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03-07-2018 | Brief Report

Brief Report: Learning Language Through Overhearing in Children with ASD

Auteurs: Rhiannon J. Luyster, Sudha Arunachalam

Gepubliceerd in: Journal of Autism and Developmental Disorders | Uitgave 7/2020

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Abstract

We explored whether children with autism spectrum disorder (ASD) learn new nouns from overheard speech. Thirteen children (4–5 years) with ASD participated in an Addressed condition, in which they were directly taught a novel label (e.g., toma) for one of three novel objects, and an Overheard condition, in which the objects and label were presented in a conversation between two adults. In both conditions, children were then asked to identify the labeled object (e.g., “find the toma”). Children selected the target novel object at rates above chance in the Addressed condition, and of critical importance, they also did so in the Overheard condition. This suggests that, like TD children, children with ASD may learn from language that is not directed to them.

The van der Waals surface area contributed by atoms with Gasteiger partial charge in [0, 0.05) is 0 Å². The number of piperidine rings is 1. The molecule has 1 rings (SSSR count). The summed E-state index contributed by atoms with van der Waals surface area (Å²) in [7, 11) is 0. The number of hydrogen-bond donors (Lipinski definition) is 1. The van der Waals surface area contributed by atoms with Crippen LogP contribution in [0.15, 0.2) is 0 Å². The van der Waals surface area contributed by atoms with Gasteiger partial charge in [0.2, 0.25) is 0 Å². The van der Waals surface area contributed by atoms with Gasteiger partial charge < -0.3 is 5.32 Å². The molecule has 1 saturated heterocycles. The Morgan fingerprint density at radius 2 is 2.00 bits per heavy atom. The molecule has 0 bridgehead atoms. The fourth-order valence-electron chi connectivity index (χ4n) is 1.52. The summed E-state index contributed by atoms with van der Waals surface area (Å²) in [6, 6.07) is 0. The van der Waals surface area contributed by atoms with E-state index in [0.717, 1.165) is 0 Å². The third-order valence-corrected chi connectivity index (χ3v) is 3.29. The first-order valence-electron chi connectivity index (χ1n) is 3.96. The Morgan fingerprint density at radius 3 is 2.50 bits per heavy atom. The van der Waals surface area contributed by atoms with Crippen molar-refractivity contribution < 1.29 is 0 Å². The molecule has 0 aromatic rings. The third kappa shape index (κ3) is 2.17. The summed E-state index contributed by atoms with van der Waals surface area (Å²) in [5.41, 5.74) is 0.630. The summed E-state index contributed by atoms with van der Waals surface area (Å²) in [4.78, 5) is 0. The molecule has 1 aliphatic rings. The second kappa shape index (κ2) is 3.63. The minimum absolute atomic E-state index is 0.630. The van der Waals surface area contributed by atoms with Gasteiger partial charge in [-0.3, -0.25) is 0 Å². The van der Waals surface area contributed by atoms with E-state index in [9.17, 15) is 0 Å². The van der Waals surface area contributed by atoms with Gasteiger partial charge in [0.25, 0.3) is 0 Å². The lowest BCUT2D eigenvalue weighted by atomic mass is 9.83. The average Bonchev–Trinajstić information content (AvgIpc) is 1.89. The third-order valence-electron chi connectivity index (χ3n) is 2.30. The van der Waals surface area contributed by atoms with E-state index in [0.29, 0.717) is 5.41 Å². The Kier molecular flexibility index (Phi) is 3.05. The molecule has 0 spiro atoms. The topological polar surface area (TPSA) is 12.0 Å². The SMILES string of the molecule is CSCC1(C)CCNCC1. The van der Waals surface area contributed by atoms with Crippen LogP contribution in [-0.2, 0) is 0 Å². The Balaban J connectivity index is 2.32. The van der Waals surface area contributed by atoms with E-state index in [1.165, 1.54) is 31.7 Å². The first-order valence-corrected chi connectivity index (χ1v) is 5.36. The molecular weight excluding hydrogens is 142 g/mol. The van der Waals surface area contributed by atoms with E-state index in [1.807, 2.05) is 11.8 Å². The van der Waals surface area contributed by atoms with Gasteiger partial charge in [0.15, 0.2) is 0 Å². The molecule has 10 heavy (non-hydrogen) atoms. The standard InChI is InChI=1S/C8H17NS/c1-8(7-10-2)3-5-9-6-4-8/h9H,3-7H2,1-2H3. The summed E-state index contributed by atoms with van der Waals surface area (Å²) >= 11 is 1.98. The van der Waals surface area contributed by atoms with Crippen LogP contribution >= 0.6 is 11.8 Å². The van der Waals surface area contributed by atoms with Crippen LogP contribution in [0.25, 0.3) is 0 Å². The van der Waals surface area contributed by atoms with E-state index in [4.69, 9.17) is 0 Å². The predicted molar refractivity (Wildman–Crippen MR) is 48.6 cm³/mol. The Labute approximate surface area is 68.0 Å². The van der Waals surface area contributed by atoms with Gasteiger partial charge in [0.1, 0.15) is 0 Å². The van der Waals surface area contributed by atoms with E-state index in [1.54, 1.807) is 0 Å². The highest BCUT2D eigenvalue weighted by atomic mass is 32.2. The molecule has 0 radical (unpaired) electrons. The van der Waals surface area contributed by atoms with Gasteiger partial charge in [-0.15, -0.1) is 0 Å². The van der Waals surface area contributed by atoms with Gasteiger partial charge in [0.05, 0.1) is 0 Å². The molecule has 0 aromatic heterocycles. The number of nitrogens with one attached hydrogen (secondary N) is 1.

Voetnoten
1
One possible explanation for the lack of interpretable response on the second test is that children were confident in their response on the familiar word warm-up, but less so on the novel word trials and that they interpreted our second request as an indicator that their initial response was incorrect. Alternatively, perhaps children were still sufficiently engaged on the second test during the warm-up, but lost interest during the second test on the novel word trials. Akhtar et al. (2001) did not include a second test in their study with TD children.
 
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Metagegevens
Titel
Brief Report: Learning Language Through Overhearing in Children with ASD
Auteurs
Rhiannon J. Luyster
Sudha Arunachalam
Publicatiedatum
03-07-2018
Uitgeverij
Springer US
Gepubliceerd in
Journal of Autism and Developmental Disorders / Uitgave 7/2020
Print ISSN: 0162-3257
Elektronisch ISSN: 1573-3432
DOI
https://doi.org/10.1007/s10803-018-3672-0

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